News from NCRA: Clinical Perspective- Data Enhancement


Marketing Manager

NCRA 2015 was filled with many afternoon plenary sessions to choose from including mentoring, recruiting, AJCC, COC survey and how to use social media professionally to name a few.  As we begin to wrap up the 2014 data year and begin 2015 cases, one presentation on “Data Enhancement” brought helpful reminders to registrars.

The presenter discussed most coding errors could be attributed back to four specific coding concepts

  1. Combination histology codes
  2. Grade rules
  3. Multiple primaries
  4. Cross Application of Rules – applying reportability rules to code CS involvement

As a CTR we have many resources and manuals to help us with the proper code selection to answering questions…SEER, CAnswer Forum, FORDS, Collaborative Staging, etc.  It is important we don’t cross over the rules from one and apply to another.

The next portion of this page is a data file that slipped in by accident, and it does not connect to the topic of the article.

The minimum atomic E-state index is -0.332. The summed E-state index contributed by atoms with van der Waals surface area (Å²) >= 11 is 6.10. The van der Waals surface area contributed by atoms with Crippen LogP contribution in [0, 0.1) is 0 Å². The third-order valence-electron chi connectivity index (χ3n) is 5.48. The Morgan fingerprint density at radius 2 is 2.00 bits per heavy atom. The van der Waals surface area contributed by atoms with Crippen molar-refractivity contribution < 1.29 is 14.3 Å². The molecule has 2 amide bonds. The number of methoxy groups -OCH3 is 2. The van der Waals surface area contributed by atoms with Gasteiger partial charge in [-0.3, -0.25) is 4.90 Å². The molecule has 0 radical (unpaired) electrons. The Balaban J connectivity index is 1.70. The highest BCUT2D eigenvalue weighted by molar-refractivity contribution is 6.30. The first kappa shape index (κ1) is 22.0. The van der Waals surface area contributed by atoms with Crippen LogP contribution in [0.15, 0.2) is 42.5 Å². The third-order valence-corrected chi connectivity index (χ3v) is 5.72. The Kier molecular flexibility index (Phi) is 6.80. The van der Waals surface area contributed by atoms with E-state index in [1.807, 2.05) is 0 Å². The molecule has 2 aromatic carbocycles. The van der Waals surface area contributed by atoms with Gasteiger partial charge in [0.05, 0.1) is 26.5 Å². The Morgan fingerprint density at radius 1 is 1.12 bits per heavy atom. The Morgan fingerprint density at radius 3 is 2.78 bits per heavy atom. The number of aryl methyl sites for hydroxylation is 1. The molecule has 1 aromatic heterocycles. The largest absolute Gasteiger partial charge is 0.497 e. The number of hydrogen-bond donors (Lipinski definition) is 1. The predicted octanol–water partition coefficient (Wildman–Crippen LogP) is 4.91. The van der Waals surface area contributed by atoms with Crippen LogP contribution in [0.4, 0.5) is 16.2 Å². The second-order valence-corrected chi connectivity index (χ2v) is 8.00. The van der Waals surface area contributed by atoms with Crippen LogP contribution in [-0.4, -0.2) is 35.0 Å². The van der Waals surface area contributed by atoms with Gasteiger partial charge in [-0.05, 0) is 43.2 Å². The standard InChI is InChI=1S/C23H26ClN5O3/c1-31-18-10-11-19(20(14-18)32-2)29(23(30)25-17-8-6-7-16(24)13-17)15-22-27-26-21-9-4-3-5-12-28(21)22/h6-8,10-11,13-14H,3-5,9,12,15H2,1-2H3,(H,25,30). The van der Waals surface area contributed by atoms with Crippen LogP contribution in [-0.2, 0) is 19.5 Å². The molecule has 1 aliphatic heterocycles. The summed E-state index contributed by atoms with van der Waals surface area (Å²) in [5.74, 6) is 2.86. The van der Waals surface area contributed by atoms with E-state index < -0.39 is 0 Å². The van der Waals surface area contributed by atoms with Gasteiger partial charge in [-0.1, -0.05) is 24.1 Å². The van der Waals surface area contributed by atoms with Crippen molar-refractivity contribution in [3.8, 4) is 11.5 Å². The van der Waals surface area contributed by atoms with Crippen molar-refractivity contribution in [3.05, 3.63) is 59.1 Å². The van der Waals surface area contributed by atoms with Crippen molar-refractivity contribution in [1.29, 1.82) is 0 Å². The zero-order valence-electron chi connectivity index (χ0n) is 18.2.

A suggestion was given to capture the M and H rule used to determine single or multiple primary as well as the histology within text.  This allows others including the State understand a CTRs decision for coding.  Also at the end of an abstract go back and visually edit the case…is the primary site correct, histology and grade based on the text entered?  Are the CS fields coded correctly based on pathology and imaging information?   Check the treatment coding compared to text entered.  If no treatment was given, enter NA or None vs. leaving blank.  This lets your State registry know you did not forget to document and the treatment was researched and entered.  Text is not only important to your State registry but to any person using the data.  Review entered text and make sure it makes sense.  Use approved abbreviations.

The presentation recommended performing internal quality audits by reviewing specific data items and sharing the results with the registry and administration.  Everyone benefits from explanations of the rules and the process creates learning opportunities.  Audits provide a picture of your registry’s quality and completeness.  The presenter concluded with “Begin by reviewing just 1% of your cases.  A continued 1% increase in quality today will substantially improve quality over time”.